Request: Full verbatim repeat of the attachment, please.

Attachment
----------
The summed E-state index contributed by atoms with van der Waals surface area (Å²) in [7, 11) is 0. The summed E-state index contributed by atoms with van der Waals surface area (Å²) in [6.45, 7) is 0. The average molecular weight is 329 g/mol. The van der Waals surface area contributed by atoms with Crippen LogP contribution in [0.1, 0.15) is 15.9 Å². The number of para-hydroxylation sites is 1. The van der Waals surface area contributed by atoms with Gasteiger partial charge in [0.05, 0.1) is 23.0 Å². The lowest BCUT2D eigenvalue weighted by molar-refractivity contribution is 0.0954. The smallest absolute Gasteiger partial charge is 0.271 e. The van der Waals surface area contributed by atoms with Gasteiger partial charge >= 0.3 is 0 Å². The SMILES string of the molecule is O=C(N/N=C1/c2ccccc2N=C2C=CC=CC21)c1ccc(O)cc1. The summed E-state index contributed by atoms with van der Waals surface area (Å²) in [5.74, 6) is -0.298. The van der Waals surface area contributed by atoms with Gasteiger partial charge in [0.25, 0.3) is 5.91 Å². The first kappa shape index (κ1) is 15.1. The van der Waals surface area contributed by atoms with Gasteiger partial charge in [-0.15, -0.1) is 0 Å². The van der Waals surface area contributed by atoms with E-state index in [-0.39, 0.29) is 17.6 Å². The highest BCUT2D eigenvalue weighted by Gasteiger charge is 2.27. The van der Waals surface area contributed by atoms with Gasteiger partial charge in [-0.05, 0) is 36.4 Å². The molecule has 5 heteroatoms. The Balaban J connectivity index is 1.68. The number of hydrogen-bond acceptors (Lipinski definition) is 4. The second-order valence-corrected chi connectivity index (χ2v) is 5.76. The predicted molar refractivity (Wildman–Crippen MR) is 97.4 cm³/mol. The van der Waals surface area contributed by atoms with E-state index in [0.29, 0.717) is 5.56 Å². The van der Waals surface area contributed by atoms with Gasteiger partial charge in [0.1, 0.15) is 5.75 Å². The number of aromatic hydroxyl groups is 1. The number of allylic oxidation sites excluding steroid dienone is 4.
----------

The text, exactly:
The summed E-state index contributed by atoms with van der Waals surface area (Å²) in [7, 11) is 0. The summed E-state index contributed by atoms with van der Waals surface area (Å²) in [6.45, 7) is 0. The average molecular weight is 329 g/mol. The van der Waals surface area contributed by atoms with Crippen LogP contribution in [0.1, 0.15) is 15.9 Å². The number of para-hydroxylation sites is 1. The van der Waals surface area contributed by atoms with Gasteiger partial charge in [0.05, 0.1) is 23.0 Å². The lowest BCUT2D eigenvalue weighted by molar-refractivity contribution is 0.0954. The smallest absolute Gasteiger partial charge is 0.271 e. The van der Waals surface area contributed by atoms with Gasteiger partial charge >= 0.3 is 0 Å². The SMILES string of the molecule is O=C(N/N=C1/c2ccccc2N=C2C=CC=CC21)c1ccc(O)cc1. The summed E-state index contributed by atoms with van der Waals surface area (Å²) in [5.74, 6) is -0.298. The van der Waals surface area contributed by atoms with Gasteiger partial charge in [0.25, 0.3) is 5.91 Å². The first kappa shape index (κ1) is 15.1. The van der Waals surface area contributed by atoms with Gasteiger partial charge in [-0.15, -0.1) is 0 Å². The van der Waals surface area contributed by atoms with E-state index in [-0.39, 0.29) is 17.6 Å². The highest BCUT2D eigenvalue weighted by Gasteiger charge is 2.27. The van der Waals surface area contributed by atoms with Gasteiger partial charge in [-0.05, 0) is 36.4 Å². The molecule has 5 heteroatoms. The Balaban J connectivity index is 1.68. The number of hydrogen-bond acceptors (Lipinski definition) is 4. The second-order valence-corrected chi connectivity index (χ2v) is 5.76. The predicted molar refractivity (Wildman–Crippen MR) is 97.4 cm³/mol. The van der Waals surface area contributed by atoms with E-state index in [0.29, 0.717) is 5.56 Å². The van der Waals surface area contributed by atoms with Gasteiger partial charge in [0.1, 0.15) is 5.75 Å². The number of aromatic hydroxyl groups is 1. The number of allylic oxidation sites excluding steroid dienone is 4.